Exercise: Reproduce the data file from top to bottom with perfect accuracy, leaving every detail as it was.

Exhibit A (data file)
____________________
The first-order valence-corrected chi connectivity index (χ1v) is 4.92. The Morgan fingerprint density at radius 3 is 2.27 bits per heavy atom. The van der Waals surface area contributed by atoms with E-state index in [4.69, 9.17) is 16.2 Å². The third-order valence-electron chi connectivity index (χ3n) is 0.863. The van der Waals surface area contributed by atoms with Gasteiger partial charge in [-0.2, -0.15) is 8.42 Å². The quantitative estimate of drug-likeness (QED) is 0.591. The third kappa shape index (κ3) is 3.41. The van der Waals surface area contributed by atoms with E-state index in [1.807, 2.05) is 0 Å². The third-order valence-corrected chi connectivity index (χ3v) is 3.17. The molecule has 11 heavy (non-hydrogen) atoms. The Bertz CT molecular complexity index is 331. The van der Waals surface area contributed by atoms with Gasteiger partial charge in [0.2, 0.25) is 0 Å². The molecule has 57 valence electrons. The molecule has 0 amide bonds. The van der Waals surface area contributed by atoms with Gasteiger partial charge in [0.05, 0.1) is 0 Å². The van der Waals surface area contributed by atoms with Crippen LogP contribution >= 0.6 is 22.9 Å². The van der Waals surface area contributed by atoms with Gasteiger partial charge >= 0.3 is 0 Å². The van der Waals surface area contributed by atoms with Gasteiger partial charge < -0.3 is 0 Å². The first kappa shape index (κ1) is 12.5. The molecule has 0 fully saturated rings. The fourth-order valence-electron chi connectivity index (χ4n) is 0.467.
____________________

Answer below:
The first-order valence-corrected chi connectivity index (χ1v) is 4.92. The Morgan fingerprint density at radius 3 is 2.27 bits per heavy atom. The van der Waals surface area contributed by atoms with E-state index in [4.69, 9.17) is 16.2 Å². The third-order valence-electron chi connectivity index (χ3n) is 0.863. The van der Waals surface area contributed by atoms with Gasteiger partial charge in [-0.2, -0.15) is 8.42 Å². The quantitative estimate of drug-likeness (QED) is 0.591. The third kappa shape index (κ3) is 3.41. The van der Waals surface area contributed by atoms with E-state index in [1.807, 2.05) is 0 Å². The third-order valence-corrected chi connectivity index (χ3v) is 3.17. The molecule has 11 heavy (non-hydrogen) atoms. The Bertz CT molecular complexity index is 331. The van der Waals surface area contributed by atoms with Gasteiger partial charge in [0.2, 0.25) is 0 Å². The molecule has 57 valence electrons. The molecule has 0 amide bonds. The van der Waals surface area contributed by atoms with Gasteiger partial charge in [0.05, 0.1) is 0 Å². The van der Waals surface area contributed by atoms with Crippen LogP contribution >= 0.6 is 22.9 Å². The van der Waals surface area contributed by atoms with Gasteiger partial charge >= 0.3 is 0 Å². The van der Waals surface area contributed by atoms with Gasteiger partial charge < -0.3 is 0 Å². The first kappa shape index (κ1) is 12.5. The molecule has 0 fully saturated rings. The fourth-order valence-electron chi connectivity index (χ4n) is 0.467.